BORIS Johnson is set to hold a “Super Saturday” vote on his Brexit deal in the Commons – with MPs potentially sitting for seven days to secure an EU exit.
The PM could challenge ministers to back his deal or back a Brexit delay when Parliament sits on a Saturday for the first time in nearly 40 years.
If the vote goes through, MPs will be forced to sit for seven days a week as Boris frantically scrambles to push legislation through the Commons and the Lords by October 31.
A source told The Times: “It’s decision time for MPs.
“They can either back the deal or back a Brexit delay.
“It will be a binary choice.”
The last time Parliament sat on a Saturday was when Argentina invaded the Falkland Islands in 1982 – and would be only the forth time in 80 years.
When was the last time Parliament sat on a Saturday?
THE last Saturday sitting was when Argentina invaded the Falkland Islands in 1982.
Before that, was November 1956 amid the Suez crisis.
In July 1949, MPs also sat on a Saturday to complete a a final few items of business before the summer recess.
And in September 1939 – the day before Britain declared war on Germany – Parliament opened on a Saturday.
Boris’ plans could be thwarted though – with Remainer MPs now planning to try to force through a second referendum on whether Britain should leave the EU.
The move could lead to a rebellion by Labour MPs and members of the shadow cabinet – with Jeremy Corbyn brushing off demands for a vote on whether to hold the referendum.
Hilary Benn, the Labour MP and chairman of the Brexit select committee, said that October 19 could provide an “opportunity” for a vote on a second referendum.
Crunch talks are underway this weekend to break the Brexit deadline – with EU chiefs declaring a deal was possible in just days.
The EU has given the go-ahead for 48 hours of intense debate to hammer out an agreement ahead of a vital summit on Thursday.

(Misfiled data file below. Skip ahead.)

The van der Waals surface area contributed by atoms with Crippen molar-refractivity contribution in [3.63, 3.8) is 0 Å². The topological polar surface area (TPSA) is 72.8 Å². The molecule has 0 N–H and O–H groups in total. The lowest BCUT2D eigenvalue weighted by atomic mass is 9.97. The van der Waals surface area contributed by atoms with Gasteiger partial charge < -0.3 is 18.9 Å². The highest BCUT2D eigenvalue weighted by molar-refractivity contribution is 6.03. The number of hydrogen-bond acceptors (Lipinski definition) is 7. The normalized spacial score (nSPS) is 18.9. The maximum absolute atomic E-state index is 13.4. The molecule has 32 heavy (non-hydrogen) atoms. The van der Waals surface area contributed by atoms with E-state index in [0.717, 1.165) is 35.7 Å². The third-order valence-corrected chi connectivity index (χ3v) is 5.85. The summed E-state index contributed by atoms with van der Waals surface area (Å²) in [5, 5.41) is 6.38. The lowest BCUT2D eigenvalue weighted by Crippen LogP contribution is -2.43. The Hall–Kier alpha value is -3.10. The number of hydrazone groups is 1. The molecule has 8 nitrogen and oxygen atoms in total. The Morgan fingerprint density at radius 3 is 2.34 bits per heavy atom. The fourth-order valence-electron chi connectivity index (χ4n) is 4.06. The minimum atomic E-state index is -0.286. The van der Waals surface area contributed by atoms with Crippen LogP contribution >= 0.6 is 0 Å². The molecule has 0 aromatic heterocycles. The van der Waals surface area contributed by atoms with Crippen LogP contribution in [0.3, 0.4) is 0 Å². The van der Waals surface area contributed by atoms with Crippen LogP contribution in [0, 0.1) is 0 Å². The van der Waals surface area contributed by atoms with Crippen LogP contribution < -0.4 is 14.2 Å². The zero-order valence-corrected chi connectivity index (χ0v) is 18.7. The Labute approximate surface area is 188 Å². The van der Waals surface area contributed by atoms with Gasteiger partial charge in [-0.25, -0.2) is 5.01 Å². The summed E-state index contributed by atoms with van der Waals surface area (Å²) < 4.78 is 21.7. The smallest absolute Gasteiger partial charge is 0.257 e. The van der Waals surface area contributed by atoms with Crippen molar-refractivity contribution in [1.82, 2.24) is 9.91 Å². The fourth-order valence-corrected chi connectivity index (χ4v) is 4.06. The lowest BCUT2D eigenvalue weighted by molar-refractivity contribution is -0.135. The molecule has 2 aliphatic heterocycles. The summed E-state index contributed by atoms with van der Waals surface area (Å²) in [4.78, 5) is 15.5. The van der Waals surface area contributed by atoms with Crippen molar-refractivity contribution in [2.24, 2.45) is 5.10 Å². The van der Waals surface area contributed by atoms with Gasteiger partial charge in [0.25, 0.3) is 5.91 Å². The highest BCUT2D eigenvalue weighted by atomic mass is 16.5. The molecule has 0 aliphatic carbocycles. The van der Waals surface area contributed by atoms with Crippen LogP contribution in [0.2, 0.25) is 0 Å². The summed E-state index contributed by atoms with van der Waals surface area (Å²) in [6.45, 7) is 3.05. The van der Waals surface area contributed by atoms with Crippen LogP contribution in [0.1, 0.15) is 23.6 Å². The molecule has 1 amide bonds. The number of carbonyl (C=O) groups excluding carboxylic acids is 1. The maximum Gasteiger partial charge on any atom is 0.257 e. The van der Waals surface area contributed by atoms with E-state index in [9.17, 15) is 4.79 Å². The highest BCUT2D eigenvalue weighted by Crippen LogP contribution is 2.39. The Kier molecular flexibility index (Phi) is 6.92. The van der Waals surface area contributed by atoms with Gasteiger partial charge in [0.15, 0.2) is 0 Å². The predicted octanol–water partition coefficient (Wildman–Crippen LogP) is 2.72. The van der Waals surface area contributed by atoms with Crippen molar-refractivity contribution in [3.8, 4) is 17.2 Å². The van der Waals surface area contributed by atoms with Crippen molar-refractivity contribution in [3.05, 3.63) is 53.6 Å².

Boris has welcomed the green light from Brussels chiefs – but admitted it is not yet a “done deal”.
The PM added: “Its important now that our negotiators on both sides get into proper talks about how to sort this thing out.”
It comes after Boris was given another Brexit boost yesterday after appearing to talk the DUP into a major climbdown.
The Ulster unionist party whose votes prop up thePMs minority government previously refused to accept any new customs checks down the Irish Sea.
But in what looked like a major shift last night, its bossArlene Foster refused to torpedo the plan that was brainstormed by Boris and Ireland’s Leo Varadkaron Thursday.
She only gave a stern warning to Boris that no barriers to trade are erected within the UK.
Under the dual customs regime, the province would remain within the EU’s customs orbit, collecting Brussels tariffs.
But it would formally leave the Customs Union with the rest of the UK and benefit from any new trade deals signed by an independent Britain.
The move sparked the crunch talks this weekend – with discussions focusing on a new plan to end the impasse over Northern Ireland.
Talks are now in the “tunnel” phase – which means teams have settled the main issues in principle but have to thrash out the details.
EU chiefs set a new deadline of next Tuesday afternoon for a full and workable plan to be agreed, leaving just four days for British and EU negotiators to crack it.
Brussels officials said there is virtually no chance of an agreement being ratified before October 31 but that only a short extension would be needed.
Brexit Secretary Stephen Barclay with Brexit negotiator Michel Barnier before their meeting in Brussels